I’ve said it before, my husband can cook. I mean. He. Can. Cook. I eagerly anticipate my annual birthday dinner of his specialty Extra Crispy Fried Chicken Fingers all year long. This year, I walked into the house after picking up our CSA on my birthday, and said, “Eh… there are two giant eggplant in our share this week and I don’t even know. You want me to stew ’em or something later?” He said, “We have the oil going! Let’s fry ’em!”
He already had the dredging station set up for our chicken (seasoned flour in a bowl next to milk and egg in another bowl) so he peeled the eggplant, cut it into 1 1/2 inch pieces, tossed them in the flour, dunked them in the milk and egg mixture, back into the seasoned flour, and then into the oil. Eight-ish minutes later, the cubes were rendered golden, crispy, and utterly perfect.
And here’s a crucial piece of information. Usually, I dislike eggplant. I admit it. Eggplant doesn’t ding my chimes, usually. It’s a textural thing. However, this Chicken Fried Eggplant from my darling Evil Genius is fan-flippin’-tastic. I can’t get enough of it. This means I won’t flinch every time I walk into my CSA and see “3 pounds of eggplant” on the grab list. This means I have a way I actually CRAVE eggplant. This man of mine is good, people. He’s good.
- The Evil Genius does not salt/soak/whatever the eggplant. In this application, the only fussing you need to do is to peel it and cut it.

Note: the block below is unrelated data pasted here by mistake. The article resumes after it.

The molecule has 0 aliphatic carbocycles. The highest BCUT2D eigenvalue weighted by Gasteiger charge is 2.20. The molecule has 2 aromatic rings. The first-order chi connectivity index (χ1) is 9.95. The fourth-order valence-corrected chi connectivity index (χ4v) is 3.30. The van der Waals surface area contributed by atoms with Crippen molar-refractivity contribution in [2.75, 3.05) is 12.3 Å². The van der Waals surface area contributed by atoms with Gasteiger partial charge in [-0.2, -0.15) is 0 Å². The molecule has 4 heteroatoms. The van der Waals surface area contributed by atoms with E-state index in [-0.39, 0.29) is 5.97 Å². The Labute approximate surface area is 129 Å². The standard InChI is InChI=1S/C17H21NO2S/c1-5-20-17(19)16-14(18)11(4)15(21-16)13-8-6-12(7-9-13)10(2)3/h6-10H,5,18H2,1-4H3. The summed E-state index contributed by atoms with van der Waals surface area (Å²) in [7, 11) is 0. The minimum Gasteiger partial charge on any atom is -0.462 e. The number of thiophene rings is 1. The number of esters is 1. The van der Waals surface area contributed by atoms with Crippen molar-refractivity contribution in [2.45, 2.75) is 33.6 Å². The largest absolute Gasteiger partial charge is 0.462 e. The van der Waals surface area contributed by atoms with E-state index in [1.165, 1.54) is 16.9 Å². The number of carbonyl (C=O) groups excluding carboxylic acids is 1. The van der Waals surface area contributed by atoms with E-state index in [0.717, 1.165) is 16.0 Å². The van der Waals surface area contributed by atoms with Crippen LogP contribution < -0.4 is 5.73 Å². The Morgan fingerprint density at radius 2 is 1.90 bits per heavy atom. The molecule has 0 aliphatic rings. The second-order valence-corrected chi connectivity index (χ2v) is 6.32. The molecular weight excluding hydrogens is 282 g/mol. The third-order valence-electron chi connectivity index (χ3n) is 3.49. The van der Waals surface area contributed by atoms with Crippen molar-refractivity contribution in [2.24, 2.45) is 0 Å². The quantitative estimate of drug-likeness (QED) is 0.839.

- We use a deep-fryer. If you don’t have one, simply add 2 inches of oil to a high-sided, heavy-bottomed pan and use a thermometer to keep your oil at 350°F.
- Before you even START THINKING about anything else, have all of your ingredients prepared and laid out in order of use. In other words, have your eggplants peeled and cut down to bite size. Have your pan of seasoned flour next to it. Place your pan of egg and milk next to that. Have a clean plate next to the egg and milk to hold your breaded eggplant pieces. Line a plate or pan with paper towels and put it on the other side of the fryer or the pan. Once all that is ready to go, fire up your fryer/oil, and start dredging.
- Speaking of dredging, that’s culinary-speak for adding Ingredient A to Dry Ingredient B then to Wet Ingredient C then back to Dry Ingredient B. There’s solid reasoning behind the Dry-Wet-Dry progression. The first plunk into dry ingredients creates a uniform surface to which the wet sticks. The wet holds the dry on the outside so you can get that serious crunch when you fry it. Your hands? They’re going to get messy, but that’s okay. It gives you a little club-handed layer of protection against the hot oil when you lower whatever it is you’re frying into hot oil. You can wash them when you’re done!
- The Evil Genius recommends serving these with Homemade Ranch Dressing and/or Mae Ploy Sweet Chili Sauce.
Chicken Fried Eggplant
- 1 1/2 pounds eggplant peeled and cut into bite sized pieces
- 6-8 cups canola or peanut oil for frying
- 1 egg
- 1 cup buttermilk or milk for best flavor
- 2 cups all-purpose flour
- 1 Tablespoon Montreal Steak Seasoning or generic version
- 1 teaspoon kosher salt
- 1 teaspoon fresh coarse ground black pepper
- 3/4 teaspoon MSG strictly optional. If you have an aversion or sensitivity to this, please omit it!
- 1/2 teaspoon paprika
- 1/2 teaspoon garlic powder preferably granulated garlic